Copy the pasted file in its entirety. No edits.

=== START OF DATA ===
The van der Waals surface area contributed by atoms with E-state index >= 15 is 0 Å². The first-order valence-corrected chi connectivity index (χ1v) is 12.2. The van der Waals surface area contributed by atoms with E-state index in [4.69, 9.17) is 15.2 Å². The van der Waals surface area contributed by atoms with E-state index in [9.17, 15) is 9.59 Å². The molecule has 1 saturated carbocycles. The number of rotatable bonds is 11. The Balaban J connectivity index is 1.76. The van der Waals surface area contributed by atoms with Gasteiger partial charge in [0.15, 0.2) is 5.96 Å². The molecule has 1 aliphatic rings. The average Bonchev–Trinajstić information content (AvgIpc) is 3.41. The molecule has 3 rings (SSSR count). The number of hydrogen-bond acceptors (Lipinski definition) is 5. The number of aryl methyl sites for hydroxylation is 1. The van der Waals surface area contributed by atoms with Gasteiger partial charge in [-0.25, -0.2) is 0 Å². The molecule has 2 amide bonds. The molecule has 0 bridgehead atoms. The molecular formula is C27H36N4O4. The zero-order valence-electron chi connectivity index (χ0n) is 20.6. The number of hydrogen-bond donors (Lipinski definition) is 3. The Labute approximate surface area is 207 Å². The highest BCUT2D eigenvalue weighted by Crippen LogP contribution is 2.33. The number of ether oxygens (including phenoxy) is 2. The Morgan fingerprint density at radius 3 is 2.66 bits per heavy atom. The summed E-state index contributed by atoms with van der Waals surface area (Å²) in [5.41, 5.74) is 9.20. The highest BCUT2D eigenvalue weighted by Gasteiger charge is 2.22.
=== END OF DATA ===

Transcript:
The van der Waals surface area contributed by atoms with E-state index >= 15 is 0 Å². The first-order valence-corrected chi connectivity index (χ1v) is 12.2. The van der Waals surface area contributed by atoms with E-state index in [4.69, 9.17) is 15.2 Å². The van der Waals surface area contributed by atoms with E-state index in [9.17, 15) is 9.59 Å². The molecule has 1 saturated carbocycles. The number of rotatable bonds is 11. The Balaban J connectivity index is 1.76. The van der Waals surface area contributed by atoms with Gasteiger partial charge in [0.15, 0.2) is 5.96 Å². The molecule has 1 aliphatic rings. The average Bonchev–Trinajstić information content (AvgIpc) is 3.41. The molecule has 3 rings (SSSR count). The number of hydrogen-bond acceptors (Lipinski definition) is 5. The number of aryl methyl sites for hydroxylation is 1. The van der Waals surface area contributed by atoms with Gasteiger partial charge in [-0.25, -0.2) is 0 Å². The molecule has 2 amide bonds. The molecule has 0 bridgehead atoms. The molecular formula is C27H36N4O4. The zero-order valence-electron chi connectivity index (χ0n) is 20.6. The number of hydrogen-bond donors (Lipinski definition) is 3. The Labute approximate surface area is 207 Å². The highest BCUT2D eigenvalue weighted by Crippen LogP contribution is 2.33. The number of ether oxygens (including phenoxy) is 2. The Morgan fingerprint density at radius 3 is 2.66 bits per heavy atom. The summed E-state index contributed by atoms with van der Waals surface area (Å²) in [5.41, 5.74) is 9.20. The highest BCUT2D eigenvalue weighted by Gasteiger charge is 2.22.